“Oftentimes these type of cards have a low credit limit, which means as you use it, your utilization ratio looks very high, which is not good. And then, if we’re not using the card for a period of time, they may end up just closing the card on us, which then reduces our credit limit. Again, not good for our credit score,” Kuderna explained.

“What they may end up spending in interest on their store credit card or late payment fees or anything else could pale in comparison to that little savings that they got at one time when they opened the credit card.”

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According to data from Bankrate, interest rates for retail credit cards have hit a new record high at 28.93% as of October 2023. Kuderna warned the high rates make it difficult for shoppers to maximize the card’s incentives and can lead to customers paying more in interest than they are making in savings.

“If you simply look at that math there, you could see how much in favor that is to the issuing company, the credit card company or the retail store.” – Bryan Kuderna 

“The interest that they’re going to charge, the possible penalties that could be involved, the fine print on the card, the inactivity clauses, if you’re not using the card, there could be so many strings attached.”

Retail cards also often provide offers for young buyers and shoppers with poor credit to acquire a new credit card. Subprime lending, also called predatory lending, can be a great opportunity, but it is also an aspect which Kuderna says consumers should “be extremely careful” about.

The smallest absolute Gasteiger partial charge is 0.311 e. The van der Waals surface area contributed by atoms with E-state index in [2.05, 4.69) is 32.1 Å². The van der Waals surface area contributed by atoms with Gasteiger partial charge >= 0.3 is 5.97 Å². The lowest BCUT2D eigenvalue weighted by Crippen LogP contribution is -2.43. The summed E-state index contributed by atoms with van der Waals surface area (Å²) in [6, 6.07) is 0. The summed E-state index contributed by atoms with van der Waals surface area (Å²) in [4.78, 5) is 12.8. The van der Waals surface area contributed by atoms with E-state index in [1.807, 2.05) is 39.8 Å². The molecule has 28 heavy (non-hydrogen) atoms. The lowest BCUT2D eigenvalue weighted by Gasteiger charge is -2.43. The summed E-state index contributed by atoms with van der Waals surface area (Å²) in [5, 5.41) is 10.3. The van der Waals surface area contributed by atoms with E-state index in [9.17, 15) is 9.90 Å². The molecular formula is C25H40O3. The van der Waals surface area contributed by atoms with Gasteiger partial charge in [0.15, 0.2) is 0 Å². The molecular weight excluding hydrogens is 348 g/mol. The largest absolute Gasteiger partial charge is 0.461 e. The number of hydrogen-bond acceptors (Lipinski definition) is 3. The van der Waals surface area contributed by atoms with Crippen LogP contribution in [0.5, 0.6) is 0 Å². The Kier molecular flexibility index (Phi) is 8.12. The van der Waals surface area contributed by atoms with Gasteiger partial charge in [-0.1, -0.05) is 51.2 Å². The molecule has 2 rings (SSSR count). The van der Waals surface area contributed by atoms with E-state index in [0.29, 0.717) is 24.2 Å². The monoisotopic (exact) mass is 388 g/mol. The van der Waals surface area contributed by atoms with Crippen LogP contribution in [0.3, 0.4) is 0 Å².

Credit Cards (background) Man looking towards camera (box)

Financial planner Bryan Kuderna outlined the severe financial dangers that accompany many retail credit cards.  (Getty Images/Fox News Digital)

The “spaving” offer also acts similar to a subscription model. If a retailer can “hook in” a customer with a store card, it can create a returning buyer and potentially increase profits for that retailer. It also means consumers must face “difficult choices” when it comes to finances.

“We’re doing all that for just this immediate gratification because of the intro offer. But again, the long-term effects here. We don’t notice them immediately, but they’re there. And then, as they compound with other department stores, other online retailers, that’s where people can really get in a mess without having intended to ever be there,” Kuderna explained.

While there are “severe” pitfalls to opening a retail card, Kuderna outlined that the credit cards could be “a win-win, but you really need to do some homework on that.”

For those looking to open a store card, Kuderna urged consumers to evaluate the kind of card they applied for and whether the particular retailer is a place one shops “frequently.” In addition, consumers who do apply for a card should practice paying off balances immediately.

Other tips include viewing the retail card like any conventional credit card, practicing good budgeting and remembering not to take on more debt than you are capable of paying off.